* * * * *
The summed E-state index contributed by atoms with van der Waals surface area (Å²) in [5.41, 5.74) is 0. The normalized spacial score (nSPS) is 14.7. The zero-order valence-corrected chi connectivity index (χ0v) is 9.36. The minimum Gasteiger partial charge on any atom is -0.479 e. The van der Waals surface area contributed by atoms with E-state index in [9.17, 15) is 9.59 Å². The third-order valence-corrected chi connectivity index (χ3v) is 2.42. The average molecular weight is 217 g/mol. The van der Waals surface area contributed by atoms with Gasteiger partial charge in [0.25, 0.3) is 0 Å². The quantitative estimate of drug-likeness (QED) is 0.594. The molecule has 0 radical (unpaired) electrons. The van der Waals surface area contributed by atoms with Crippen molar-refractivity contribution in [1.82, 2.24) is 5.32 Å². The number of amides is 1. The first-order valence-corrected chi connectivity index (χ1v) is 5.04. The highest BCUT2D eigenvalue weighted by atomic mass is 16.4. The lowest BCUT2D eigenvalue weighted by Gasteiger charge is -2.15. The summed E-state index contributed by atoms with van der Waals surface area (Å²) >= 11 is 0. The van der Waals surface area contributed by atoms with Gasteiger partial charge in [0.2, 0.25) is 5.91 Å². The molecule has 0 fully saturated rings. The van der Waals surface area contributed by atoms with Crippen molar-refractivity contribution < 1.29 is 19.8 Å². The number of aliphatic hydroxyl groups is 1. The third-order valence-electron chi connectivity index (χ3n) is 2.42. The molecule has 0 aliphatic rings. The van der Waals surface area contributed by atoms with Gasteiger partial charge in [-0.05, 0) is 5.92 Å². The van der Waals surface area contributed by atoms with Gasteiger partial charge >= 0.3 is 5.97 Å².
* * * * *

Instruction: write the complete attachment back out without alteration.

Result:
The summed E-state index contributed by atoms with van der Waals surface area (Å²) in [5.41, 5.74) is 0. The normalized spacial score (nSPS) is 14.7. The zero-order valence-corrected chi connectivity index (χ0v) is 9.36. The minimum Gasteiger partial charge on any atom is -0.479 e. The van der Waals surface area contributed by atoms with E-state index in [9.17, 15) is 9.59 Å². The third-order valence-corrected chi connectivity index (χ3v) is 2.42. The average molecular weight is 217 g/mol. The van der Waals surface area contributed by atoms with Gasteiger partial charge in [0.25, 0.3) is 0 Å². The quantitative estimate of drug-likeness (QED) is 0.594. The molecule has 0 radical (unpaired) electrons. The van der Waals surface area contributed by atoms with Crippen molar-refractivity contribution in [1.82, 2.24) is 5.32 Å². The number of amides is 1. The first-order valence-corrected chi connectivity index (χ1v) is 5.04. The highest BCUT2D eigenvalue weighted by atomic mass is 16.4. The lowest BCUT2D eigenvalue weighted by Gasteiger charge is -2.15. The summed E-state index contributed by atoms with van der Waals surface area (Å²) >= 11 is 0. The van der Waals surface area contributed by atoms with Gasteiger partial charge in [0.2, 0.25) is 5.91 Å². The molecule has 0 fully saturated rings. The van der Waals surface area contributed by atoms with Crippen molar-refractivity contribution < 1.29 is 19.8 Å². The number of aliphatic hydroxyl groups is 1. The third-order valence-electron chi connectivity index (χ3n) is 2.42. The molecule has 0 aliphatic rings. The van der Waals surface area contributed by atoms with Gasteiger partial charge in [-0.05, 0) is 5.92 Å². The van der Waals surface area contributed by atoms with Gasteiger partial charge >= 0.3 is 5.97 Å².